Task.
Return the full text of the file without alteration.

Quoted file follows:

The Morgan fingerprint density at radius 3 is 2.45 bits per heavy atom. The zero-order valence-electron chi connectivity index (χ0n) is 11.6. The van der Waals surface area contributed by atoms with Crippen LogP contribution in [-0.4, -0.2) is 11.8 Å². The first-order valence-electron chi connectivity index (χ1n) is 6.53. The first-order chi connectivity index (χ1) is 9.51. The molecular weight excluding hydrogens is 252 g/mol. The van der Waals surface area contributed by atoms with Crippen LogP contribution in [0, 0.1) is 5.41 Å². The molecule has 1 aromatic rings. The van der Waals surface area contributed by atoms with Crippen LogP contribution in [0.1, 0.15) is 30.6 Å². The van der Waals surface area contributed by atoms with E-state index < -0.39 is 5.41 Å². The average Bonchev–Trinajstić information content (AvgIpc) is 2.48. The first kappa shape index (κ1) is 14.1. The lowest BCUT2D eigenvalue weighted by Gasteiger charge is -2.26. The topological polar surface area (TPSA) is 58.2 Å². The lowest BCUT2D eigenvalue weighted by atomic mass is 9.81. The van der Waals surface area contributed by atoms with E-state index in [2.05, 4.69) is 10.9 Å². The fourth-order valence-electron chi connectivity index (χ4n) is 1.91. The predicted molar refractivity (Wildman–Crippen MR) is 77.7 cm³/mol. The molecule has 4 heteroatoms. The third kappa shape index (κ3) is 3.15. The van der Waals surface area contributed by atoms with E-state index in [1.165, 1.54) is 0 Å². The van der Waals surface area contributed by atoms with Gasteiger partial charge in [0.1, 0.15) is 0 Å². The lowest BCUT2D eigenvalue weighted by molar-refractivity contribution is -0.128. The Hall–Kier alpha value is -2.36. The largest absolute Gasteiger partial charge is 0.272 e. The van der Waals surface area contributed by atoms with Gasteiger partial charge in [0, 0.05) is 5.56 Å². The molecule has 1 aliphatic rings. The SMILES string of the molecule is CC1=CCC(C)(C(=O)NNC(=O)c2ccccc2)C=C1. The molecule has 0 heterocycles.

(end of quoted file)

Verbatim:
The Morgan fingerprint density at radius 3 is 2.45 bits per heavy atom. The zero-order valence-electron chi connectivity index (χ0n) is 11.6. The van der Waals surface area contributed by atoms with Crippen LogP contribution in [-0.4, -0.2) is 11.8 Å². The first-order valence-electron chi connectivity index (χ1n) is 6.53. The first-order chi connectivity index (χ1) is 9.51. The molecular weight excluding hydrogens is 252 g/mol. The van der Waals surface area contributed by atoms with Crippen LogP contribution in [0, 0.1) is 5.41 Å². The molecule has 1 aromatic rings. The van der Waals surface area contributed by atoms with Crippen LogP contribution in [0.1, 0.15) is 30.6 Å². The van der Waals surface area contributed by atoms with E-state index < -0.39 is 5.41 Å². The average Bonchev–Trinajstić information content (AvgIpc) is 2.48. The first kappa shape index (κ1) is 14.1. The lowest BCUT2D eigenvalue weighted by Gasteiger charge is -2.26. The topological polar surface area (TPSA) is 58.2 Å². The lowest BCUT2D eigenvalue weighted by atomic mass is 9.81. The van der Waals surface area contributed by atoms with E-state index in [2.05, 4.69) is 10.9 Å². The fourth-order valence-electron chi connectivity index (χ4n) is 1.91. The predicted molar refractivity (Wildman–Crippen MR) is 77.7 cm³/mol. The molecule has 4 heteroatoms. The third kappa shape index (κ3) is 3.15. The van der Waals surface area contributed by atoms with E-state index in [1.165, 1.54) is 0 Å². The van der Waals surface area contributed by atoms with Gasteiger partial charge in [0.1, 0.15) is 0 Å². The lowest BCUT2D eigenvalue weighted by molar-refractivity contribution is -0.128. The Hall–Kier alpha value is -2.36. The largest absolute Gasteiger partial charge is 0.272 e. The van der Waals surface area contributed by atoms with Gasteiger partial charge in [0, 0.05) is 5.56 Å². The molecule has 1 aliphatic rings. The SMILES string of the molecule is CC1=CCC(C)(C(=O)NNC(=O)c2ccccc2)C=C1. The molecule has 0 heterocycles.